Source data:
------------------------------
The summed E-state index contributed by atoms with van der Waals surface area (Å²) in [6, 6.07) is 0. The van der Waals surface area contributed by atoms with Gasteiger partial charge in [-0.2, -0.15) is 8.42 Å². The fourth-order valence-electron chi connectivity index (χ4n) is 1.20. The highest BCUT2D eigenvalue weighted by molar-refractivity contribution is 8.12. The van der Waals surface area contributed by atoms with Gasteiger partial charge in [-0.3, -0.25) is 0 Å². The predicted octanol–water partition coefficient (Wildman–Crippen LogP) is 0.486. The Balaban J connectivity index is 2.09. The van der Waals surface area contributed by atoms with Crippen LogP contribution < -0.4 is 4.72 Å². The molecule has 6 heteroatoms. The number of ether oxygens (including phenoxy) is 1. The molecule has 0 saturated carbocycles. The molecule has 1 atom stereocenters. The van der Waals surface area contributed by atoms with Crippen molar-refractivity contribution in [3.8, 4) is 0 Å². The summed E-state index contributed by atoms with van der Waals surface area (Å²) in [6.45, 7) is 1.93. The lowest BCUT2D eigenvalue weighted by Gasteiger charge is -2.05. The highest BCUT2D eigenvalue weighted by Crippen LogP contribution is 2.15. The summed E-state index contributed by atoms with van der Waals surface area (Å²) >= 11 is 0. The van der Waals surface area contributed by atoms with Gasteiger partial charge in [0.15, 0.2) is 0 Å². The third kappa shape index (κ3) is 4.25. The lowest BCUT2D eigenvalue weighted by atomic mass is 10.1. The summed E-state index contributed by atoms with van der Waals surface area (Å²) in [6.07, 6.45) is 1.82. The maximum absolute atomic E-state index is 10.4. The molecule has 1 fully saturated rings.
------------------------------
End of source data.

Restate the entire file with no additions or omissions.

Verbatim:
The summed E-state index contributed by atoms with van der Waals surface area (Å²) in [6, 6.07) is 0. The van der Waals surface area contributed by atoms with Gasteiger partial charge in [-0.2, -0.15) is 8.42 Å². The fourth-order valence-electron chi connectivity index (χ4n) is 1.20. The highest BCUT2D eigenvalue weighted by molar-refractivity contribution is 8.12. The van der Waals surface area contributed by atoms with Gasteiger partial charge in [-0.3, -0.25) is 0 Å². The predicted octanol–water partition coefficient (Wildman–Crippen LogP) is 0.486. The Balaban J connectivity index is 2.09. The van der Waals surface area contributed by atoms with Crippen LogP contribution < -0.4 is 4.72 Å². The molecule has 6 heteroatoms. The number of ether oxygens (including phenoxy) is 1. The molecule has 0 saturated carbocycles. The molecule has 1 atom stereocenters. The van der Waals surface area contributed by atoms with Crippen molar-refractivity contribution in [3.8, 4) is 0 Å². The summed E-state index contributed by atoms with van der Waals surface area (Å²) in [6.45, 7) is 1.93. The lowest BCUT2D eigenvalue weighted by Gasteiger charge is -2.05. The highest BCUT2D eigenvalue weighted by Crippen LogP contribution is 2.15. The summed E-state index contributed by atoms with van der Waals surface area (Å²) >= 11 is 0. The van der Waals surface area contributed by atoms with Gasteiger partial charge in [0.15, 0.2) is 0 Å². The third kappa shape index (κ3) is 4.25. The lowest BCUT2D eigenvalue weighted by atomic mass is 10.1. The summed E-state index contributed by atoms with van der Waals surface area (Å²) in [6.07, 6.45) is 1.82. The maximum absolute atomic E-state index is 10.4. The molecule has 1 fully saturated rings.